“I’m guessing most of you still don’t really know what happened? Yeah, you got a sound bite you repeat so you don’t sound dumb, but come on.” — Jared Vennet
By Reed Brewer
I sat dumbfounded in the theater, my eyes fixed to the ending credits of Adam McKay’s The Big Short. No way this happened like this, I attempted to reassure myself. I kept stressing that this was merely fiction—more similar to McKay’s Anchorman than the documentary Inside Job. Sure, I admitted, some of this was true, but it couldn’t have been this fucking stupid.
McKay anticipates my doubtfulness of his film, as he adjusts his cinematography—often mid-scene—to mimic a more direct, documentary style. His first financial guru, Michael Burry (Christian Bale), looks directly into the lens during his introduction, staring at me head-on. The camera shakes and has difficulty finding focus, as though McKay is setting up for an interview. I don’t bite on McKay’s shifty faux cinema verite, as my stubbornness to disprove is far too headstrong for an astute filmic analysis.
It doesn’t take a scholar to understand that McKay is attempting to teach. Throughout the film, celebrities like Margot Robbie, Anthony Bourdain, and Selena Gomez interject into the narrative to elaborate further on the characters’ actions. It is in these sequences where McKay provides me a primitive vocabulary which I use to make sense of the business jargon, albeit I do so in piecemeal fashion.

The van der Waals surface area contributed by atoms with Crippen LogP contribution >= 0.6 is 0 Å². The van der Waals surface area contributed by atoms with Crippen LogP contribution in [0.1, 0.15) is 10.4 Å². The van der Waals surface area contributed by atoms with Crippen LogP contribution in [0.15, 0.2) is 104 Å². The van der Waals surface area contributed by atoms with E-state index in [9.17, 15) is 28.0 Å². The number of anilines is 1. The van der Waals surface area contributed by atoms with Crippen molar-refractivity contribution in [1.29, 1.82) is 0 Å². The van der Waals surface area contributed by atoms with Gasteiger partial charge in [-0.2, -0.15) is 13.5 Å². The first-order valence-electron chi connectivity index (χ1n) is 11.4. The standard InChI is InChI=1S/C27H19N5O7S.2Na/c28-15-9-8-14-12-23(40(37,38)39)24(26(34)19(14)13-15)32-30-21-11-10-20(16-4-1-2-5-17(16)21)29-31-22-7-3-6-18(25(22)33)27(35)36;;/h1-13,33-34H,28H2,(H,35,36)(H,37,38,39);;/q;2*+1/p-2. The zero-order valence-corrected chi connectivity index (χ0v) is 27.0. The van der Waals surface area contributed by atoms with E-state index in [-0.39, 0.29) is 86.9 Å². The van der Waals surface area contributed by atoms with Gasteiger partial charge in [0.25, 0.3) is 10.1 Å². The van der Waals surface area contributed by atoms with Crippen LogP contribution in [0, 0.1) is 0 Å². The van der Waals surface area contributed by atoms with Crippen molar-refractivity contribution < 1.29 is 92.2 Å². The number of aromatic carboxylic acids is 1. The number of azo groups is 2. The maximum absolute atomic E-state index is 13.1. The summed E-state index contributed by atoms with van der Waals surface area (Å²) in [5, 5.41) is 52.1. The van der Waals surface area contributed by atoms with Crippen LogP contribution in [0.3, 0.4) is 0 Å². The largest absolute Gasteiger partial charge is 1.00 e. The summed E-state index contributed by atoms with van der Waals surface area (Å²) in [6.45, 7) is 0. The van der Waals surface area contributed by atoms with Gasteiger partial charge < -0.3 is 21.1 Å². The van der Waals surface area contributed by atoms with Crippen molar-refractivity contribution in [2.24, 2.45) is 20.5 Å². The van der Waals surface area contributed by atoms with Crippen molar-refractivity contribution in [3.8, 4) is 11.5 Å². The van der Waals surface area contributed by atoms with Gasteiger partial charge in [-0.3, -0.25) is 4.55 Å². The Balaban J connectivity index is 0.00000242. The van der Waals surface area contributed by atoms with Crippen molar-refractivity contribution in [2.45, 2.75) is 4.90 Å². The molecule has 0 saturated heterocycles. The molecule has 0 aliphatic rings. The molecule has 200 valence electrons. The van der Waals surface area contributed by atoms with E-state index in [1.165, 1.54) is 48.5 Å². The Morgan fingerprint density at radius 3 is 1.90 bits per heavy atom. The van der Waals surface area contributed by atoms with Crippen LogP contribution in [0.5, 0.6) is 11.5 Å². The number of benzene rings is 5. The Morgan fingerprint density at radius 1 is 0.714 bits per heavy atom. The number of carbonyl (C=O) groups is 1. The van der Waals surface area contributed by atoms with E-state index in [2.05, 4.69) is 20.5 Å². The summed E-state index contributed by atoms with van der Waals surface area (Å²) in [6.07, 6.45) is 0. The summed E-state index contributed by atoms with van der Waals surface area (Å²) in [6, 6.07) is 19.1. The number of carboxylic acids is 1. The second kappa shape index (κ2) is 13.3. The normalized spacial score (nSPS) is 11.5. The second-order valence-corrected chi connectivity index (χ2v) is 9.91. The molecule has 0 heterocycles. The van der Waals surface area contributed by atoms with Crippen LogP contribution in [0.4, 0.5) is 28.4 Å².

I left the theatre determined to dismiss the validity of the film, and I drove to my mom’s office in downtown Little Rock, hoping to find some semblance of truth.
Though, I had plenty of chances to conduct this fact-finding mission years before, something which Jared Vennett (Ryan Gosling) reminds me as the film opens. He mockingly informs that the film’s protagonists did what I and countless others never thought to do: “They looked.”
I rode the elevator to the top floor of her office building and found that she—like so many times before—was the only person on the floor, the only one still at work. I knocked, and she waved me in. She turned away from her bright screens and aging calculator to greet me with a warm smile and an expected “What’s up?”
I told her I just watched The Big Short. She said she’s seen the advertisements, but wasn’t particularly interested. (Her attraction to Brad Pitt has long expired, as she considered his split with Jennifer Aniston “typical male bullshit.”) I began my line of questioning about the plot, and—to my surprise—she confirms most of it. She even said she attempted the practice of “shorting,” but was dismissed by coworkers. Shocked, I asked why hadn’t she said more about it to me. She laughed and said she had, I just didn’t listen.
Her office has always been haphazardly organized, mountains of yellowing paperwork stacked perilously high and buttressed solely by outdated tax codes. File cabinets filled with decades-old tax returns and floppy disks she dare not toss-out encase her dwarfed desk. A comparison between her office and Burry’s nontraditional workspace was so obvious, I was dismayed I hadn’t made it while watching the actual film. (While she doesn’t blast heavy metal tunes like Burry, the television playing cable news in the corner helps complete the analogy nicely.)